It is not true, however, that the class of rectors is generally either too rich, or even rich enough. There are 6,000 livings below £80 per annum, which is not very much above the average allowance of a curate. If every rector, however, who has more than £ 500 is obliged to give a fifth part to a curate, there seems to be no reason why every bishop who has more than £1,000 should not give a fifth part among the poor rectors in his diocese. It is in vain to say this assessment upon rectors is reasonable and right, because they may reside and do duty themselves, and then they will not need a curate; that their non-residence, in short, is a kind of delinquency for which they compound by this fine to the parish. If more than half of the rectories in England are under £80 a year, and some thousands of them under £40, pluralities are absolutely necessary; and clergymen, who have not the gift of ubiquity, must be non-resident at some of them. Curates, therefore, are not the deputies of negligent rectors ;—they are an order of priests absolutely necessary in the present form of the Church of England : and a rector incurs no shadow of delinquency by employing one, more than the King does by appointing a Lord Lieutenant of Ireland, or a Commissioner to the General Assembly of the Church of Scotland, instead of doing the duty of these offices in person. If the Legislature, therefore, is to interfere to raise the natural, i.e., the actual, wages of this order of men, at the expense of the more opulent ministers of the Gospel, there seems to be no sort of reason for exempting the bishops from their share in this pious contribution, or for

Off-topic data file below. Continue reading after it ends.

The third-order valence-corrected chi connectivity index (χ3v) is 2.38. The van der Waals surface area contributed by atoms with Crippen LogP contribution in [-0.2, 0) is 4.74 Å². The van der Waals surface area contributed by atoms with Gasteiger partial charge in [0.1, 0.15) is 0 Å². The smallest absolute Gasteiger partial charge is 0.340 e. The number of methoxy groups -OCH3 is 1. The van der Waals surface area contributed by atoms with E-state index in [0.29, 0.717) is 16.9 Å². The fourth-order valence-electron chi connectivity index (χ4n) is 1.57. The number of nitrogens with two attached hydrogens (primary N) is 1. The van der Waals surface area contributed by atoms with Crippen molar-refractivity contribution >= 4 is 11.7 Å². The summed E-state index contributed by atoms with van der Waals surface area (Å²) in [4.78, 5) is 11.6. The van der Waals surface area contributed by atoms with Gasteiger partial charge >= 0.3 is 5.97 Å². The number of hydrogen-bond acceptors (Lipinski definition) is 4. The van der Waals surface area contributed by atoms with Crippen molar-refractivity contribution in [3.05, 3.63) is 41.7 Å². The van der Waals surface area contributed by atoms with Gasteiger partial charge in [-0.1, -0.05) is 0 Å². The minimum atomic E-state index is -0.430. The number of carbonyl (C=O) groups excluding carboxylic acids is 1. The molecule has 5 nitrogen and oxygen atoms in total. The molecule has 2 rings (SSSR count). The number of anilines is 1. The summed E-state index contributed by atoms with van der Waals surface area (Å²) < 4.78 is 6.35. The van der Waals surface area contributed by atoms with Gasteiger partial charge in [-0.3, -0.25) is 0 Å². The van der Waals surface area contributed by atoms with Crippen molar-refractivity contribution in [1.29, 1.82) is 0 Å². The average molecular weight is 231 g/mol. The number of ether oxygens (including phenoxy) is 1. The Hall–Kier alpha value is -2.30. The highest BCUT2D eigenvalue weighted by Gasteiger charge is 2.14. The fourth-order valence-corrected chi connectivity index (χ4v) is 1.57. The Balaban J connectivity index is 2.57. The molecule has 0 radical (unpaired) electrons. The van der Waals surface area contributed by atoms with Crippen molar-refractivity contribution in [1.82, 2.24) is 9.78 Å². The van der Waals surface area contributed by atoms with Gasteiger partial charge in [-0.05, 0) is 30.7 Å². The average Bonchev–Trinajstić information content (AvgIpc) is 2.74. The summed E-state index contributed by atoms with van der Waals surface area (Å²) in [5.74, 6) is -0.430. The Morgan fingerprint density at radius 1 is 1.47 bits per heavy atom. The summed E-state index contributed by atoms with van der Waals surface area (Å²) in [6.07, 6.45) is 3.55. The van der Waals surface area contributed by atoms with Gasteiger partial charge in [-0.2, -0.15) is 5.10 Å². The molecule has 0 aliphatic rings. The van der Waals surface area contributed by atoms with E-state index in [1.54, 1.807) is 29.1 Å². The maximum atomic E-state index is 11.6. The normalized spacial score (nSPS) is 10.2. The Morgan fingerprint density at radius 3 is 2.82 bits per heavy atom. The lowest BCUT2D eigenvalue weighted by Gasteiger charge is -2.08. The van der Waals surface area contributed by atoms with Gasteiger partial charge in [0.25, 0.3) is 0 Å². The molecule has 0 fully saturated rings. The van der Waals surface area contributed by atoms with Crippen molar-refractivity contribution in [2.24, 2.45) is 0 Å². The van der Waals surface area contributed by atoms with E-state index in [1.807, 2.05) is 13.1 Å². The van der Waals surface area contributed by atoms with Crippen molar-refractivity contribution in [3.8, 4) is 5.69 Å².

refusing to make a similar one for the benefit of all rectors who have less than £100 per annum.
The true reason, however, for exempting my Lords the Bishops from this imposition is that they have the privilege of voting upon all bills brought in by Mr. Perceval, and of materially affecting his comfort and security by their parliamentary control and influence. This, however, is to cure what you believe to be unjust by means which you must know to be unjust; to fly out against abuses which may be remedied without peril, and to connive at them when the attempt at a remedy is attended with political danger; to be mute and obsequious towards men who enjoy church property to the amount of £18,000 or £19,000 per annum; and to be so scandalised at those who possess as many hundreds that you must melt their revenues down into curacies, and save to the eye of political economy the spectacle of such flagrant inequality!